Jones compares storytelling to the seven principles of magic, giving narrative newcomers and veterans alike a fresh way to think about the craft. Watch him give his talk — and perform a magic trick.
I was once in New York, and I listened to a talk about the building of private prisons – a huge growth industry in America. The prison industry needs to plan its future growth – how many cells are they going to need? How many prisoners are there going to be, 15 years from now? And they found they could predict it very easily, using a pretty simple algorithm, based on asking what percentage of 10 and 11-year-olds couldn't read. And certainly couldn't read for pleasure.
It's not one to one: you can't say that a literate society has no criminality. But there are very real correlations.
And I think some of those correlations, the simplest, come from something very simple. Literate people read fiction.
Fiction has two uses. Firstly, it's a gateway drug to reading. The drive to know what happens next, to want to turn the page, the need to keep going, even if it's hard, because someone's in trouble and you have to know how it's all going to end … that's a very real drive. And it forces you to learn new words, to think new thoughts, to keep going. To discover that reading per se is pleasurable. Once you learn that, you're on the road to reading everything. And reading is key. There were noises made briefly, a few years ago, about the idea that we were living in a post-literate world, in which the ability to make sense out of written words was somehow redundant, but those days are gone: words are more important than they ever were: we navigate the world with words, and as the world slips onto the web, we need to follow, to communicate and to comprehend what we are reading. People who cannot understand each other cannot exchange ideas, cannot communicate, and translation programs only go so far.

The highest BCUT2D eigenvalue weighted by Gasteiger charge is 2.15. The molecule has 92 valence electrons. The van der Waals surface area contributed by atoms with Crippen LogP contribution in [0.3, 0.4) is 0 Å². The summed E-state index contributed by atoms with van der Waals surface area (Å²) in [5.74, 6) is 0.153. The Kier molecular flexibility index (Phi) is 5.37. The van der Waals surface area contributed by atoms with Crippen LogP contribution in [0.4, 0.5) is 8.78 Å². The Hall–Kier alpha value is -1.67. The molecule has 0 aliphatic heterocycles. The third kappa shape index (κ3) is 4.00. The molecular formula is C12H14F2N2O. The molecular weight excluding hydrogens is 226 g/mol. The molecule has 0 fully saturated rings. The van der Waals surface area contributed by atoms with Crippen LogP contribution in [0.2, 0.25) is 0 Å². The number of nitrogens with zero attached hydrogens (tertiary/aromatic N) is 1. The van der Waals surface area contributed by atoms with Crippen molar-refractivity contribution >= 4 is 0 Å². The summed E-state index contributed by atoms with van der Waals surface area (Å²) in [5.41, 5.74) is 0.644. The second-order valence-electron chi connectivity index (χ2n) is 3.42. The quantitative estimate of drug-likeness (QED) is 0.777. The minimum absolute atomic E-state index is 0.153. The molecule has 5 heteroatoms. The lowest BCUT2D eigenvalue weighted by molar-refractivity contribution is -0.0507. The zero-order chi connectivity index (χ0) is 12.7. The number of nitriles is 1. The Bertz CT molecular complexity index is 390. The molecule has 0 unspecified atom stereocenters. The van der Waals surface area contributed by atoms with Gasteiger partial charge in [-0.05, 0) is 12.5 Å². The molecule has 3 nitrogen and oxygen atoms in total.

The simplest way to make sure that we raise literate children is to teach them to read, and to show them that reading is a pleasurable activity. And that means, at its simplest, finding books that they enjoy, giving them access to those books, and letting them read them.
I often listen to podcasts when I'm walking or commuting. I realized on my way home Friday night that, without meaning to, I bookmark my weeks with two "happy" podcasts.
Monday mornings, as I walk to the train station, I listen to the marvelous Happy Monday podcast, hosted by Josh Long and Sarah Parmenter. As soon as I hear the first couple of notes of the upbeat theme song I am in a good mood and ready for the week. The podcast is designed to be short, commute-sized, and features fantastic interviews with design and web practitioners. Today's edition features one of my favorites, Seth Godin. You should subscribe and listen.
Friday evenings, as I walk home, I listen to a podcast that is in no way work related. Pop Culture Happy Hour is NPR's entertainment and pop culture round-table podcast featuring spirited discussions of movies, books, television, and nostalgia. It is hosted by Linda Holmes and features a witty, self-deprecating, group of pop culture loving friends and guests. Last week's episode was about the new tv show The Bridge and the many faces of Doctor Who. You should subscribe and listen.
Beyond the "happy" in their titles both podcasts have a similar section. In each episode of both podcasts a recurring question is asked. For Happy Monday the question is "what is inspiring you this week?" and for Pop Culture Happy Hour the question is "what is making you happy this week?" Fantastic things to ponder as you begin and end a week.